The history of the neighbourhood of Ciudad Meridiana is a perfect summary of Barcelona’s urbanistic schizofrenia. Built in the Sixties on a land accounted as too damp to build a cemetery, with no transportation or services, secluded and unfit to live in, but with a strong neighbours’ movement, it has always been a problematic territory, unknown to the rest of the population: many of its inhabitants started to leave it already in the Eighties, trying to climb socially and spacially, getting over the decade in which the neighbourhood population reached its peak. Since 2001, when Catalonia and Spain were still inside the “housing market bubble”, the immigrants began arriving to Ciudad Meridiana, through mortgages the banks offered crossing the endorsements, and through other tricks that the financial capital used to “infiltrate the world of the urban poor”, as anthropologist Jaime PALOMERA writes in his essay about the neighbourhood. After the crisis began, Ciudad Meridiana was described as an eviction city, and now again for its strong neighbours and squatters movement. Recently there was an interesting debate: the City Council proposed to establish there an innovative “FabLab” related with MIT, but the neighbours reclaim that same spot for a food bank, much more useful to face the growing poverty of many families [see article here].
- Jaime PALOMERA (2013) “How did finance capital infiltrate the world of the urban poor: home ownership and social fragmentation”, International Journal of Urban and Regional Research [download pdf – article on Wiley]
- Photoreportage in Diagonal: “Infiernos y solidaridades en Ciudad Meridiana“
- Ciudad Meridiana PHOTO ALBUM by José Mansilla, 2013 (and one 1966 photo).
- Some more references: La Directa “Resistance in Eviction City” :: Lavanguardia.com “To invent or to eat?” :: elperiodico.com “Rice, oil and milk… or research and development?” :: Elpais.com “Ciudad desahucio” (eviction city), 20minutos “Villa desahucio” , Abc.com “Three evicted families establish in the squatted building”
- Links: Associació de Veins de Ciutat Meridiana :: Associació 500×20 Prou Especulacio :: Some questions to Associació 500×20 [in PDF]
On october 5th, in Bolonia (Italy) the Network for the Evaluation of the Subjective Dimensions of Vulnerability (REDISUV) Chile-Europe will meet for the second time, after the foundational Conference in Paris. The repeated natural catastrophes in Chile made evident the need for a more systematic study about the subjectivities of the communities affected, which are always the product of particular social, economical and political conditions. The program of the conference includes papers concerning natural desasters, but also approaches to the “urban” vulnerability, caused by neoliberal policies as the one our group has been studying in Barcelona.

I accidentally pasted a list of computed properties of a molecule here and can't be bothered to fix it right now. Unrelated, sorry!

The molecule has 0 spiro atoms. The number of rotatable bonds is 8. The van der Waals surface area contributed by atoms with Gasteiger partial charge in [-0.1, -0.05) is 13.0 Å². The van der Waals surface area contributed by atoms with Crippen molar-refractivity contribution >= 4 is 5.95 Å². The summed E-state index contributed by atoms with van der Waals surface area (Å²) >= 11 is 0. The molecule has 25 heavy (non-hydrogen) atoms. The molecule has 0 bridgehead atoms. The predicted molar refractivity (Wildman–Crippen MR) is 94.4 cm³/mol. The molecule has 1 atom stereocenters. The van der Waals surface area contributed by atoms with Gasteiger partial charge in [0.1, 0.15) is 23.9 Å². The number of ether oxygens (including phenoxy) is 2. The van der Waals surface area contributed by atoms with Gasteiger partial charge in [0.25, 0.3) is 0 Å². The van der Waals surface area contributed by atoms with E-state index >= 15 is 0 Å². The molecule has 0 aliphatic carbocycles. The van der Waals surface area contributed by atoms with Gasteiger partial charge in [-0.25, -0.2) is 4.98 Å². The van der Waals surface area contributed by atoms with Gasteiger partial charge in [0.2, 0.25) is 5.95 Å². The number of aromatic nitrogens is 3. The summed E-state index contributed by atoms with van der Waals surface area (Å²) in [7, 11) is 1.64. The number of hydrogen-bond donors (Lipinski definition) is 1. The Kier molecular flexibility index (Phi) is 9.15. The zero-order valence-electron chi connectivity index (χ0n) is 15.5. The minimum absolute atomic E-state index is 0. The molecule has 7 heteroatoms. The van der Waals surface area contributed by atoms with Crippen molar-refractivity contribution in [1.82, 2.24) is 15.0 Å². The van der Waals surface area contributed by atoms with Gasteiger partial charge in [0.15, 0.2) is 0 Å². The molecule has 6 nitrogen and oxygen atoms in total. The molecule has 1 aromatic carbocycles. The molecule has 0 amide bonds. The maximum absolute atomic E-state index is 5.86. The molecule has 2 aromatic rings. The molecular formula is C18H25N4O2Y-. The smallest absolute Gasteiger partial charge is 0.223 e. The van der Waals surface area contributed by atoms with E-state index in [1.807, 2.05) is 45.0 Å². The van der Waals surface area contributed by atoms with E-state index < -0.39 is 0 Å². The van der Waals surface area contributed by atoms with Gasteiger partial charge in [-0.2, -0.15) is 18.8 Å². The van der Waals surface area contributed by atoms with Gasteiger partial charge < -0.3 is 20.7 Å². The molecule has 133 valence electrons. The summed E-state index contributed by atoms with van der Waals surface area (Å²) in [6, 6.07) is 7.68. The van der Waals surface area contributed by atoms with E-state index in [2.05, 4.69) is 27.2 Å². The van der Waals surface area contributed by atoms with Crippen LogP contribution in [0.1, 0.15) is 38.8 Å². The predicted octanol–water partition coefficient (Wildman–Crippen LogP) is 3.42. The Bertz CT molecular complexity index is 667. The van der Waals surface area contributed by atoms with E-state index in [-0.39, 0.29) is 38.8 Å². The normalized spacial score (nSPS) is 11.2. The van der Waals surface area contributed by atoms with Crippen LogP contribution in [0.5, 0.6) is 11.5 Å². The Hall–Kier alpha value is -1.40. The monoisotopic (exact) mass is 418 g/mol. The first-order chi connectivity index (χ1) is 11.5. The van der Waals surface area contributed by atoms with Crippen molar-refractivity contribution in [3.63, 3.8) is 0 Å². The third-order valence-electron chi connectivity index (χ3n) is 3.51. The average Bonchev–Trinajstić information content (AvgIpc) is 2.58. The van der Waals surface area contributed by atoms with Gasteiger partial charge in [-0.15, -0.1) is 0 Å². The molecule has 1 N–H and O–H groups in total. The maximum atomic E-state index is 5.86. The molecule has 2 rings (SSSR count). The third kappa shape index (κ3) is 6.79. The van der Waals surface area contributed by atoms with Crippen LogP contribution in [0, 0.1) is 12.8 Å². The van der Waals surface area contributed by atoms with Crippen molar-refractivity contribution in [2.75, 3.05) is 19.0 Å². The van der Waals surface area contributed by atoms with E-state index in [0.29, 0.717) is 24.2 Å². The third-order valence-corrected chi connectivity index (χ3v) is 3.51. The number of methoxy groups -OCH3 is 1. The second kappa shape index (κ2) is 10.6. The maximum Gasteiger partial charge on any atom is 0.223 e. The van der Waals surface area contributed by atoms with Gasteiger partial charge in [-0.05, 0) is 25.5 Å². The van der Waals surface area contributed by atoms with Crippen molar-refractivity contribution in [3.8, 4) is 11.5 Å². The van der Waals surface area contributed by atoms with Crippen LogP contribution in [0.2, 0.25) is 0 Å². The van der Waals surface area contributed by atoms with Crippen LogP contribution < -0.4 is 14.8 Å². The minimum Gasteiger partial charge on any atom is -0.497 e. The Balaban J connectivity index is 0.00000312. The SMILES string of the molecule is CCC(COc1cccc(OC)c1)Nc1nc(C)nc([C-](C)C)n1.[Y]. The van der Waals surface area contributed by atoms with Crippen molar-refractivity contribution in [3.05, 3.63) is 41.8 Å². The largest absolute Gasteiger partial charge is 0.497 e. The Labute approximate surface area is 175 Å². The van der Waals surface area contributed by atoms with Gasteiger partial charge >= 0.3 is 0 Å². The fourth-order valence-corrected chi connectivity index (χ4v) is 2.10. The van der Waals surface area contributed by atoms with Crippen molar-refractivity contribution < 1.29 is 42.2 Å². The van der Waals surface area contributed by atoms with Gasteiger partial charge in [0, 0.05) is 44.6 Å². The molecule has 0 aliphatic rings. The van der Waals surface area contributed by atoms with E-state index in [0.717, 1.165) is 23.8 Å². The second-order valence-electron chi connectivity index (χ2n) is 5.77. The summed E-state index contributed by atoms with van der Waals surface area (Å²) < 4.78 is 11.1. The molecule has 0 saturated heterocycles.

- Bolonia, Thursday september 5th, 10am-6pm: “Vite invisibili: dimensioni soggettive della vulnerabilità sociale“, program in PDF.
- Davide Olori (2013) “Taking over the center to oppose evictions: the case of the Inmuebles Recuperados Autogestionados en Santiago de Chile” [PDF, italian]. “The urgency for housing after the earthquake forced towards the aggregation of both informal organizations (as neighbours, relatives, co-workers) and formal ones (political, parties…), so causing dynamics of rupture and recomposition among interests, hierarchies, relationships…”
- Fabio Carnelli studied ethnographically the consequences of the earthquake in L’Aquila (central Italy) some years after: the “militarized” solution brought again to life the traumas, and increased the vulnerability of the population. See Sismografie on Il lavoro culturale webpage. And also Rita Ciccaglione’s article, one year after the earthquake in Emilia Romagna.
- Caterina Borelli jsut published on academia.edu her PhD thesis about Sarajevo: “La ciudad post-traumática” (see also this older post)
- Stefano Portelli (2013) “Spatial reordering and social pathology in the periphery of Barcelona: the social impact of urban transformation”, intervención al XXI congreso del International Social Theory Consortium, Copenhagen, June 26-27th [Coming soon!]
The story of the city of Barcelona can be told focusing on its modifications: its urban plans, projects and transformations, i.e., on what changes. But the story of the city can also be told focusing on what remains, through what survives, what resists on the great void created by the struggles over the territory. Some elements – parks, places, buildings, corners – as classic sociologists said, maintain an identity, some relationships, and an enormous popular meaning. This is the case of Flor de Maig, the emblematic building of one of the big workers’ cooperatives of the XIX and XX century, which conveys the memory of Poblenou: a memory of struggles and resistance. Since 2012, some residents recovered the building, and transformed it into a place of denunciation against the neoliberal direction that the city of Barcelona is undertaking, or, as their website says, to give an answer to the needs, the challenges and the unsatisfied desires of the contemporary capitalist city. Will they succeed?